Finally, Mr Justice Butcher went on to look at the Debts and Trading Exclusion, obiter. He applied the approach to construction of exclusion clauses laid down in Impact Funding Solutions v Barrington Services and concluded that the Receivables Funding Agreement was a “contract for the supply to, or use by, the Insured of goods or services in the course of the Insured Firm’s Practice“.
The agreement provided a service – the facility to provide working capital for Seth Lovis’ practice – and so engaged the relevant limb of the exclusion. Doorway’s attempts to argue that the fiduciary and trust duties were independent of the contractual arrangement (and were therefore not obligations which arose “under” the contract) was given short shrift.
This will be a welcome decision for insurers writing solicitors’ professional indemnity policies. On its face, it may appear to be a straightforward decision on the facts. Ordinarily, a funding agreement such as this would not engage a solicitors’ professional indemnity policy. As Mr Justice Butcher himself commented, the type of liability which arose in this case was not the type of liability against which a solicitors’ professional indemnity policy was designed to protect.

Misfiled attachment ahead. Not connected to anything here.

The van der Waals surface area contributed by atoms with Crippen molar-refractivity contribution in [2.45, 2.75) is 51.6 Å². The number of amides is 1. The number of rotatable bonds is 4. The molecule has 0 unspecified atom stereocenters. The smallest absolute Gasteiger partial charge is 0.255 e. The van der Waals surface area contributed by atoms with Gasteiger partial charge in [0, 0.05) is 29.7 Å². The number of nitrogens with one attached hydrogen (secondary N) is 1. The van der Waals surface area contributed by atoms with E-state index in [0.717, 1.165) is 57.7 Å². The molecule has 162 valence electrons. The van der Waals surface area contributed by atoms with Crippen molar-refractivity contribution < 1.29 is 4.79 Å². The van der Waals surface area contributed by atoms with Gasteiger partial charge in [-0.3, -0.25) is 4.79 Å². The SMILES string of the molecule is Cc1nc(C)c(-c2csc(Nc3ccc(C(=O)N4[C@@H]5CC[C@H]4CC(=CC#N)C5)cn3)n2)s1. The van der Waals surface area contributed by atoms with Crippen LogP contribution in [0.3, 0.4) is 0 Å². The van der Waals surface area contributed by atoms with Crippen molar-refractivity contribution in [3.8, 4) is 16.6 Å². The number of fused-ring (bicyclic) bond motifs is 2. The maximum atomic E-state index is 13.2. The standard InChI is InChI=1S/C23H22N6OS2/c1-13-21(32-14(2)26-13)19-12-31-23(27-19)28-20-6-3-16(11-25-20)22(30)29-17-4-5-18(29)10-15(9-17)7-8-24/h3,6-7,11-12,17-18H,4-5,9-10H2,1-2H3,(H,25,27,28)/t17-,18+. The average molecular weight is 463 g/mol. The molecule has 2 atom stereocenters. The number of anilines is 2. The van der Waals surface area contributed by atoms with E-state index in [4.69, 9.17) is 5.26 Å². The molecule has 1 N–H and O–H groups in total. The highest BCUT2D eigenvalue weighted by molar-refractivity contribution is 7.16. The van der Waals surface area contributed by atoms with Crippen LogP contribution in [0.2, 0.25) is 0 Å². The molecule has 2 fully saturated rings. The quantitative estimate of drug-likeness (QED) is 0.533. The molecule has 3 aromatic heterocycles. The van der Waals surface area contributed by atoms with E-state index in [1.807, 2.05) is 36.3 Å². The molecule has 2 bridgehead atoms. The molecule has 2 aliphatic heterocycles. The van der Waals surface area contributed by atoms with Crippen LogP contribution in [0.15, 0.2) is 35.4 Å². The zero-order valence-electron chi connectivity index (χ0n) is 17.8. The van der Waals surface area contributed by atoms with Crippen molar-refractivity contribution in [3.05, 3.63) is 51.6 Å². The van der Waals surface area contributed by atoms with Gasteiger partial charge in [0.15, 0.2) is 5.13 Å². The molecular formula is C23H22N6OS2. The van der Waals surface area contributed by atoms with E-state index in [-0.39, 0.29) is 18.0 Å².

However, it is always the arrangements that exist on the fringes that give rise to uncertainty and the resultant dispute. The incorporation of the trust and fiduciary duty obligations into the funding agreement brought it close to engaging the insuring clause in the policy given the way in which the clause was expressed.
As Mr Justice Butcher made clear, the insuring clause was to be read such that the opening part of the clause qualified the scope of the sub-clauses, such that they too must form part of the “provision of services in private Practice as a solicitor“. Acting as a trustee without more is not enough; the role must be part of the provision of a solicitor’s services in private legal practice. Whilst of course every policy must be construed on its own terms, where the wording is closely based on the MTCs such as this one, this construction is likely to have broad relevance to other solicitors’ PI policies.